Ladue senior hopes to pursue art career


Anna Fiacco

One of Anna Fiacco's drawings

“You have to keep working on your piece until you hate it.” – A strange thing to hear from someone who draws for many hours everyday and plans on making it their profession. Anna Fiacco is a senior at Ladue High School who is currently working on completing applications to study art in college. 

“It really started when I was really young. My grandparents are art collectors to some aspect, so I’ve always been exposed to art as a little kid. I had a little journal and I was always drawing. In middle school I stopped, I didn’t draw at all, because I thought it was kinda weird. And then freshman year they messed up my schedule, instead of putting me in PE they put me in Drawing One and I fell back in love and I’ve been taking that class ever since,” Fiacco said.

To her, the most important thing is not becoming good at drawing, as there are so many different forms of art, but being able to use it as a way of expression.

“I think it’s an essential skill because it’s a great way to express yourself,” Fiacco said. “I know when I was younger I didn’t have a lot of outlets, because I’m not a person that talks about feelings a lot, I just draw. I work in realism, so technique and practice is really important, but a lot of the stuff you can’t teach as a conceptual level.”

What Fiacco works on everyday for hours are mostly hands and faces. She takes commissions and does life-size portraits of her friends which she posts on her Instagram account @fiacco_art.

“I think people are very interesting and I really like to study human anatomy, especially faces,” Fiacco said. “I did a portrait of Elena, she was a German exchange student last year. It probably was one of the first pieces I did with Copic markers. It was just a really tight study, where everything came together and it looked like a face. I think technique-wise that was a pivotal point in what I wanted to do with portraiture and study in realism.”

To make sure every feature gets represented accurately and the way she wants it to, Fiacco usually uses more than one tool, which she decides on as her piece evolves.

“A lot of my stuff is mixed media, so I use a lot of different things around my work,” Fiacco said. “Usually I have a base-layer of Copic marker or paint or just pencil and then I go over with colored pencils to get nit picky with details and then my final thing I use is light ink to get highlights.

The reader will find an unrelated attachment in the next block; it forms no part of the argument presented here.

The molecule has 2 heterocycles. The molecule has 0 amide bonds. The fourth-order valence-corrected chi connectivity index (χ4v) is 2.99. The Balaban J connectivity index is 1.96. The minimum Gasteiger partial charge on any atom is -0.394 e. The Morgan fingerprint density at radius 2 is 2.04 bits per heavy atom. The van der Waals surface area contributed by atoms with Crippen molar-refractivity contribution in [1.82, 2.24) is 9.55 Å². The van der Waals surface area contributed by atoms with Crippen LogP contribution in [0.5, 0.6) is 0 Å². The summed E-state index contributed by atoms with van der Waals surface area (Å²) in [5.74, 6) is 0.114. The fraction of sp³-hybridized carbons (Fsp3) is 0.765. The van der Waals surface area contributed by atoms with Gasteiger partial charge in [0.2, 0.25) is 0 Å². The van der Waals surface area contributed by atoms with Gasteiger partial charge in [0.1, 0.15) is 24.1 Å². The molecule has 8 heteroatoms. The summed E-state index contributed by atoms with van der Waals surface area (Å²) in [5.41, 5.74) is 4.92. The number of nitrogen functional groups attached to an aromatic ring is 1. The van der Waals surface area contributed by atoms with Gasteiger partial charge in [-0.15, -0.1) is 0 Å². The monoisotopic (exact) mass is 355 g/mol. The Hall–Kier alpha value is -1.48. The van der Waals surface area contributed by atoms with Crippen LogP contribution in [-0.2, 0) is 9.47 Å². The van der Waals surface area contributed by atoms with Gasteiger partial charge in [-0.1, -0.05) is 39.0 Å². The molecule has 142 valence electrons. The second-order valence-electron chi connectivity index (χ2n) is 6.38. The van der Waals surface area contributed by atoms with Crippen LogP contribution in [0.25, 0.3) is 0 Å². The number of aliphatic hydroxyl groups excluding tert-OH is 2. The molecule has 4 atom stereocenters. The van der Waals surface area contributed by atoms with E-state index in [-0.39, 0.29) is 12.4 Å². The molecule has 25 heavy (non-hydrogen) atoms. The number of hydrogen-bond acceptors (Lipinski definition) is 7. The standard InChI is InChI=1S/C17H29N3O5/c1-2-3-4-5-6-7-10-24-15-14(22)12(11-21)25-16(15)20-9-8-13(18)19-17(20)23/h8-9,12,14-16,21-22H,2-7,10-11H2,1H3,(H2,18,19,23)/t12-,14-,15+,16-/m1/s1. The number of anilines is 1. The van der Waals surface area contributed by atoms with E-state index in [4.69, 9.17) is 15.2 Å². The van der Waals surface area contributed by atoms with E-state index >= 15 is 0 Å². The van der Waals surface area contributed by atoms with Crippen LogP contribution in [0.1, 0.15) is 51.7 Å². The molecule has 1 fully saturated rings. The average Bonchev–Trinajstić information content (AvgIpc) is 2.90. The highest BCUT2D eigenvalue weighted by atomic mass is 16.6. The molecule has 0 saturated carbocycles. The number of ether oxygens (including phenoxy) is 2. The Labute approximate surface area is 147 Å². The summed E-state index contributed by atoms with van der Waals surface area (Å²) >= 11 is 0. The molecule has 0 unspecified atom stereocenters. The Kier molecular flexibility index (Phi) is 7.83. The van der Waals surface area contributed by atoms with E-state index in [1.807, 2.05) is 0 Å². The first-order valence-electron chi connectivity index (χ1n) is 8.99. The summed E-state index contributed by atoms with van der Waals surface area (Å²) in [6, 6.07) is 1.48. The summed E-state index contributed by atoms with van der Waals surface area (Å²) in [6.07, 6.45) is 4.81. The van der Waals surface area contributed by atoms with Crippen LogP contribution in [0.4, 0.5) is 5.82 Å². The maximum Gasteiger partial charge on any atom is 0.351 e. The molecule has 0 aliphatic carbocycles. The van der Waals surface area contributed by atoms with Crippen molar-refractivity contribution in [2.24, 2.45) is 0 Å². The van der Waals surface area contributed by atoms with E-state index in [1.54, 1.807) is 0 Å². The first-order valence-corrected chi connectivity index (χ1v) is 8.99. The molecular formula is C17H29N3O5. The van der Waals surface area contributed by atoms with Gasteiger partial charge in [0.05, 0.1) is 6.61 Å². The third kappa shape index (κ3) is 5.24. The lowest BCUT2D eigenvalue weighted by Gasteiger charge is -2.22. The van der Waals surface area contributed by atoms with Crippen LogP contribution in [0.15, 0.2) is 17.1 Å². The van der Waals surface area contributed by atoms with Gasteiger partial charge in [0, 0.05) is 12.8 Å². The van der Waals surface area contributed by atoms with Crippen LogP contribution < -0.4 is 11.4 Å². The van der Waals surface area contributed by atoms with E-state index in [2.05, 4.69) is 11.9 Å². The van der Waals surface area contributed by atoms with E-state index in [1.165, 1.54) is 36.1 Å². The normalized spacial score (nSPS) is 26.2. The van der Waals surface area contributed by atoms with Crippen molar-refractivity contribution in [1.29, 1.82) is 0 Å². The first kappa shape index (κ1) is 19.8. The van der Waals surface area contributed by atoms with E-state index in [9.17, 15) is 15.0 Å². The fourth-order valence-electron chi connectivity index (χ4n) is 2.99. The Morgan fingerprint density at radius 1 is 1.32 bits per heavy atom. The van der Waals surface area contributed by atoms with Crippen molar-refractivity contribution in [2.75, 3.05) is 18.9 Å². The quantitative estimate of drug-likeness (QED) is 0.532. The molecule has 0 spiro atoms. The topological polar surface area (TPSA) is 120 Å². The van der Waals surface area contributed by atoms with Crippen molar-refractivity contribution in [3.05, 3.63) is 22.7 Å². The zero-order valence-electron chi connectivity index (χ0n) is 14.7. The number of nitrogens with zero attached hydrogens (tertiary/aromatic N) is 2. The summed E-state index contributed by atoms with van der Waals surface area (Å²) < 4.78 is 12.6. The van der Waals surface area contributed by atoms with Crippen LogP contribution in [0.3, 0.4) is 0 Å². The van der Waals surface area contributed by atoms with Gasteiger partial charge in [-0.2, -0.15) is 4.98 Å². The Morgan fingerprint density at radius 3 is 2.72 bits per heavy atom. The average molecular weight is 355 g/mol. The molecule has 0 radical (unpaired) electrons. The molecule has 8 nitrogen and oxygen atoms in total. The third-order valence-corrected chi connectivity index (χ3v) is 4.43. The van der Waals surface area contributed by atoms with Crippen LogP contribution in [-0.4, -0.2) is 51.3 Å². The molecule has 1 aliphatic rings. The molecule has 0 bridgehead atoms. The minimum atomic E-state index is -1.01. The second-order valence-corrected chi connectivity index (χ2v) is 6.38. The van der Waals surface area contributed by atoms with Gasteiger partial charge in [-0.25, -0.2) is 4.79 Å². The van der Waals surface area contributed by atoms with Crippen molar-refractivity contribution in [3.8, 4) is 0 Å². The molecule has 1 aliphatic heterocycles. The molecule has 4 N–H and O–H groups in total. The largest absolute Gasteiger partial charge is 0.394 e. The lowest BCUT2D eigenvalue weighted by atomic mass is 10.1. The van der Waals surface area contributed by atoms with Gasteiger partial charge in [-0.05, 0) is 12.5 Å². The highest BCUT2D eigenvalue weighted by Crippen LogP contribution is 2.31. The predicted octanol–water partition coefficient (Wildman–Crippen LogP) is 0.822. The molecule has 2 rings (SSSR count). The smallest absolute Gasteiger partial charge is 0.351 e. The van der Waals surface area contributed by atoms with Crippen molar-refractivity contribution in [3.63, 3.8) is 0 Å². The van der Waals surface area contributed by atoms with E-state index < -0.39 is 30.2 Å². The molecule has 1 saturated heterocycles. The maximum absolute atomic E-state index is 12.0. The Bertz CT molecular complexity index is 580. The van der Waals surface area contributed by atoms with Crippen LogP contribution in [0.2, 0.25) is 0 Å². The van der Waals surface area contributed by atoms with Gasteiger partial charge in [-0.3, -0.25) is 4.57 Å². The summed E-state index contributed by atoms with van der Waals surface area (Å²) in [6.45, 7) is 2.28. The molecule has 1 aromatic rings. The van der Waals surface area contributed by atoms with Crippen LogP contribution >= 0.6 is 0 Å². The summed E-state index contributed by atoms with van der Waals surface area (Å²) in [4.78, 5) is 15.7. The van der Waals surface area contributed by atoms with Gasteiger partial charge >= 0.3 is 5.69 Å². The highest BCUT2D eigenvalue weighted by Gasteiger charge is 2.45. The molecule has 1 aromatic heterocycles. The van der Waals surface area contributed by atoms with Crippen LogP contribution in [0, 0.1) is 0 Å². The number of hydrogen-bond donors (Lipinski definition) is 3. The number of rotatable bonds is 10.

Looking at highlights in her art career, there have been a few notable achievements. Freshman year, one of her pieces was accepted into an art show at Meramec Community College and it’s the second year in a row that she has a piece submitted into an exhibition at the St. Louis Art Museum.

“The Young Artists Exhibition has a different theme each year. The last year’s exhibition was ‘See the Future’ and my piece was a watercolor portrait called ‘A Future Blink’. It’s really about what the future means to me. It’s a portrait of me and I have all these hands around me, they’re all pointing up towards the right-hand corner which is supposed to symbolize my future and my goals in life. But it’s blank because I don’t really know what college I’m gonna go to, I don’t really know what I’m gonna do with my life,” Fiacco said. “I know I love art and that’s all I know, but it’s still kinda undetermined. And all these hands are either pulling my face or forcing or guiding me towards this unknown future.”

Even though she isn’t certain yet, there are many fields Fiacco can picture herself working in. Classes she might take are Studio Art, Graphic Design or something related to Art Education.

“[My biggest achievement] would be to actually make a living as an artist. I won’t make a lot of money, and that’s ok, but I want to be able to support myself,” Fiacco said. “I think it’s really hard for artists, especially at Ladue, because there is such a really big push for STEM. Which is great, because the world needs doctors, the world needs engineers. […] But I always get the ‘Oh, you’re going to art school!’-jokes. […] I wish there would be a more supportive environment here for people who pursue art, because it’s not a joke, it’s what people want to do!”